Practicing Gratitude

Gratitude may seem like a natural attitude, but studies show it is primarily a skill that children learn from others. They need a lot of practice to become good at giving thanks. Support their learning process with these activities, designed to help them understand what gratitude is, how it feels, and why it matters.

Gratitude analysis. For kids to feel genuine gratitude, they need to notice that something good has happened and recognize that they did not cause it to occur. Invite children to identify a favorite experience. Encourage them to identify all the different people involved in creating that event. For example, a birthday party may involve someone who made (or bought) a cake, friends who brought gifts, people who blew up balloons, etc. A beach trip might involve someone who packed towels, food vendors, etc. Ask: How did/could you express your thanks to each of these people?

Get specific! Saying “thank you” can become rote rather than heartfelt when it is detached from specifics. Help children resist this tendency by role-playing gratitude exchanges. Invite them to pair up and act out various scenarios where one child does something nice or helpful for the other. The second child responds with “thank you for giving/helping/doing x for me”. Swap roles and repeat until they run out of scenario ideas.

Thanks-giving equations. Gratitude is one of the building blocks of a strong community. Help children recognize this reality by inviting them to create a group thanks-giving equation. Provide each child with paper and crayons or markers. Ask them to draw pictures of things people have done to help their community be a good place to live. Then tape the images up in a long line and add ‘+’ signs between each sheet of paper. Put an ‘=’ sign at the end of the row of images, followed by a sign that says ‘community’. Finish with a group cheer giving thanks for the many ways people are building community in your area.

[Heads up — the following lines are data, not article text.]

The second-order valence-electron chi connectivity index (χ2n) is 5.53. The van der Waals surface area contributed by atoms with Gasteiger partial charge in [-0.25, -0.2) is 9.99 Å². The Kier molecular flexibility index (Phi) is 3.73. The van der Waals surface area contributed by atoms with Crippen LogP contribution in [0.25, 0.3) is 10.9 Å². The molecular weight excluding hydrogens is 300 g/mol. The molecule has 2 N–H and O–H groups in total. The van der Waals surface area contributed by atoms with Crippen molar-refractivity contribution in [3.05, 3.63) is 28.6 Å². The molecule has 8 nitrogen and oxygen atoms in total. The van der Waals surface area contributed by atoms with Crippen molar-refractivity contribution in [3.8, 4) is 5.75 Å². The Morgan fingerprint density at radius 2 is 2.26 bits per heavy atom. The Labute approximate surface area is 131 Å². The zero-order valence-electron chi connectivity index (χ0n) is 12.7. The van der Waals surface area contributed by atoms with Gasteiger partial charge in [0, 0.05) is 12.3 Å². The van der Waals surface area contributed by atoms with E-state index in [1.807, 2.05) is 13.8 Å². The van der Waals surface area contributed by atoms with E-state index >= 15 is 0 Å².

Feeling grateful. Remembering times we have felt grateful in the past can prompt future gratitude. Invite children to meditate on such a past experience. Say: Sit comfortably with your eyes closed. (pause) Take a deep breath (pause) and let it out. (pause) Deep breath (pause) and let it out. (pause) Think about a time when someone did something nice for you. What did they do? (pause) How did you feel? (pause) What did you do in response? (pause) Breathe in (pause) and out (pause) and then open your eyes. Encourage children to share their memories if they want.

Every Little Kindness. Another way that children learn to practice gratitude is by recognizing the kindness of others toward them and then paying it forward to others. Read the picture book Every Little Kindness through once. Then return to the beginning of the book and invite children to create a timeline that depicts each act of kindness and the next person’s decision to show gratitude by helping someone else. Use simple words or pictures and arrows to show connections. Ask: How do you think each person felt when someone helped them? How do you think they felt when they helped someone else?

Gratitude barriers. Sometimes emotions like envy and self-importance get in the way of gratitude. Encourage children to imagine ways of moving past such barriers. Say: A friend receives a gift that you wish was yours. You want the gift and feel like you deserve it more than them. Strike a pose to show me how you feel. (pause) Show me with your body how you might try to take the gift. (pause) Now show me with your body how you might show happiness for your friend instead.



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